These findings back up Bartlett's idea that people's schemas affect the way they recall, this also backs up the argument that eye witness testimony is unreliable, as it shows that people will add there own prejudices and it may become more stereotypical and clid. This shows those if people were to recall what they had seen their schemas may distort the information or certain bit s of information may be missed out or they may come to different conclusions and remember something that didn't really happen and so give false evidence showing that the eyewitness testimony is not reliable.
The problem with EWT is that although it tends to be lacking accuracy, it is often used by the prosecution in trial, and can be the key evidence to convict. For instance, Loftus (1979) and the case of the Sawyer brothers, who were arrested for robbery of a store manager in South Carolina in 1975.
The victim could recall that one of the men looked Hispanic, that their car was an off white 1965 Dodge Dart, and that one of the men looked like someone who had applied for a job at the store previously. A simple sketch was made of one of the suspects. Within days the Sawyers were arrested. Both men denied all knowledge of the robbery, neither looked like the sketch, nor had they applied for a job at the store. Both had alibis but at the trial the store manager positively identified them and they were convicted. A real culprit later confessed and the Sawyers were released. The jury had reliable upon eye-witness testimony, despite contradictory evidence.
Another psychologist is Loftus, she did many studies into how language may affect some ones memory, one of these studies by Loftus and Palmer (1974). They showed a number of people a clip of a car crash, after wards they asked the participants questions about what they had seen. A question was asked, 'how fast were the cars going when they hit each other' and in others 'hit' was changed to 'smashed into' when the verb 'hit' was used the average speed was considerably lower than when the words 'smashed into' were used.
This supports the statement as if questions asked to the eyewitness where phrased in a different way it may distort there memory and change it completely. Another question that was asked a week after the participants saw the clip was 'did you see any broken glass' those that had previously been asked the question using the verb smashed were more likely to say that there was broken glass than those that has use the verb 'hit'. This also backs up the idea that the language that is used when questioning someone may change their memories all together and make them remember something that wasn't even there, making eye witnesses unreliable.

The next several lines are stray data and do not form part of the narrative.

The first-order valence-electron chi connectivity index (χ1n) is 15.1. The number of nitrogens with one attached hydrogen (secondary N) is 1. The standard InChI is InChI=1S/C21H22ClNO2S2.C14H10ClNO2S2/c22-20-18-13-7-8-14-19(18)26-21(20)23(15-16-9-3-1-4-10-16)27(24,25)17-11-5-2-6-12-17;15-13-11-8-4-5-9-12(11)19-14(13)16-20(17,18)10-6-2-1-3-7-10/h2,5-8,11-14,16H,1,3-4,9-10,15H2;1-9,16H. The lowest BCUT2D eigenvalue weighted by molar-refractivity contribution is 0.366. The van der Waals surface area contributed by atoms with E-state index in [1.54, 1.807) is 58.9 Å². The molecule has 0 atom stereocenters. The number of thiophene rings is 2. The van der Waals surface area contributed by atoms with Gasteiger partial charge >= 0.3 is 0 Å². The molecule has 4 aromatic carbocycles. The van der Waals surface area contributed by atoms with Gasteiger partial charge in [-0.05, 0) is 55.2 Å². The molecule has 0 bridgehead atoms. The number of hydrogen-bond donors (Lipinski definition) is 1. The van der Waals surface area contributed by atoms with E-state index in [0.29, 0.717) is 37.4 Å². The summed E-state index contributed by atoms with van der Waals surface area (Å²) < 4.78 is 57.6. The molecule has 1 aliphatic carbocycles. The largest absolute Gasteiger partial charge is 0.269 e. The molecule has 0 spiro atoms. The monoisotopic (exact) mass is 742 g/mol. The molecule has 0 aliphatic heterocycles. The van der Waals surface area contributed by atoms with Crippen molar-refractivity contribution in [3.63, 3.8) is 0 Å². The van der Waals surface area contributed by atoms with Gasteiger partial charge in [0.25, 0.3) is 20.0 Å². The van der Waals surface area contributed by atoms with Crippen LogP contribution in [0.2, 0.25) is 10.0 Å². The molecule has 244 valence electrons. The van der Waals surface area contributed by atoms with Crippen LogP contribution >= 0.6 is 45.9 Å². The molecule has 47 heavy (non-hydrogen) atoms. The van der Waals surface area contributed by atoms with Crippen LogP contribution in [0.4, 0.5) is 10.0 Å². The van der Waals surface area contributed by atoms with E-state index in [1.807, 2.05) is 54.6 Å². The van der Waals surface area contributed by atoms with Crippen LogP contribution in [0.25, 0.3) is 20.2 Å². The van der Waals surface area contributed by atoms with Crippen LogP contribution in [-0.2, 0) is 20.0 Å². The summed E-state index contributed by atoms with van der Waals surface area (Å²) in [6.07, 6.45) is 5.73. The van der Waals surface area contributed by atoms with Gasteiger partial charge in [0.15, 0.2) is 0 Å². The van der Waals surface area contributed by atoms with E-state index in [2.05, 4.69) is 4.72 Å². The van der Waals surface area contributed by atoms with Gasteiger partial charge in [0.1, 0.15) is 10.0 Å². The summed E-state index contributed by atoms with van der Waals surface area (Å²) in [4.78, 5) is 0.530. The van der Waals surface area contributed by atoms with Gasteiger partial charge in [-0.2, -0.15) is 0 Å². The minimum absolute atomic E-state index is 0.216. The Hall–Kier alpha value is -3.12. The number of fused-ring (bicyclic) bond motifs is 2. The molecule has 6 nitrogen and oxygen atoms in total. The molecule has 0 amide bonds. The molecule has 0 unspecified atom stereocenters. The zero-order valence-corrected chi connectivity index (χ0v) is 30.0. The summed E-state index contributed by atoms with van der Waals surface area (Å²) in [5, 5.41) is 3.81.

However there are theories that state EWT is reliable. A flash bulb memory is a very accurate vivid and detailed memory of an event, which will have had a great impact, may have been dramatic or surprising. Brown and Kulik (1977) suggest that there is a special neural mechanism that is triggered by an important even and makes a permanent record this is thought to be caused by the hormone adrenalin.
They believe that there are 6 characteristic categories of information, who told the news, the place, what the person was doing at the time, their emotional state, the emotional state of others around, the consequence for the individual. This argues that if the eye witness was to be affected by the event which they witnessed and it had a great impact on them they would be able to recall it very accurately as they would have a flash bulb memory of it and so would make eye witness testimonies very accurate.
From my research into psychological studies and theories, it is reasonable for me to say that eye-witness testimony is unreliable and shouldn't be used as the number one source of evidence in court. EWT is all based on perception, and every individual's perception of things will differ, this could be on account of age, mood at the time, experience with this situation and on how reliable their memory actually is, therefore should only be used as backup, not key evidence. There have been studies into improving EWT. Geiselman (1985) believed that there should be some changes made to understand and make eyewitness testimony more reliable, and that people should take into account some of the basic characteristics of human memory.
Memory traces are complex, and contain various features and/or kinds of information. The effectiveness of retrieval cue depends upon the extent to which the information it contains overlaps with the information stored in the memory trace, this is the encoding specificity principal. Various retrieval cues may permit access to any given memory trace, for example, if the name of an acquaintance cannot be retrieved, it may be recalled if the other information is used as a retrieval cue.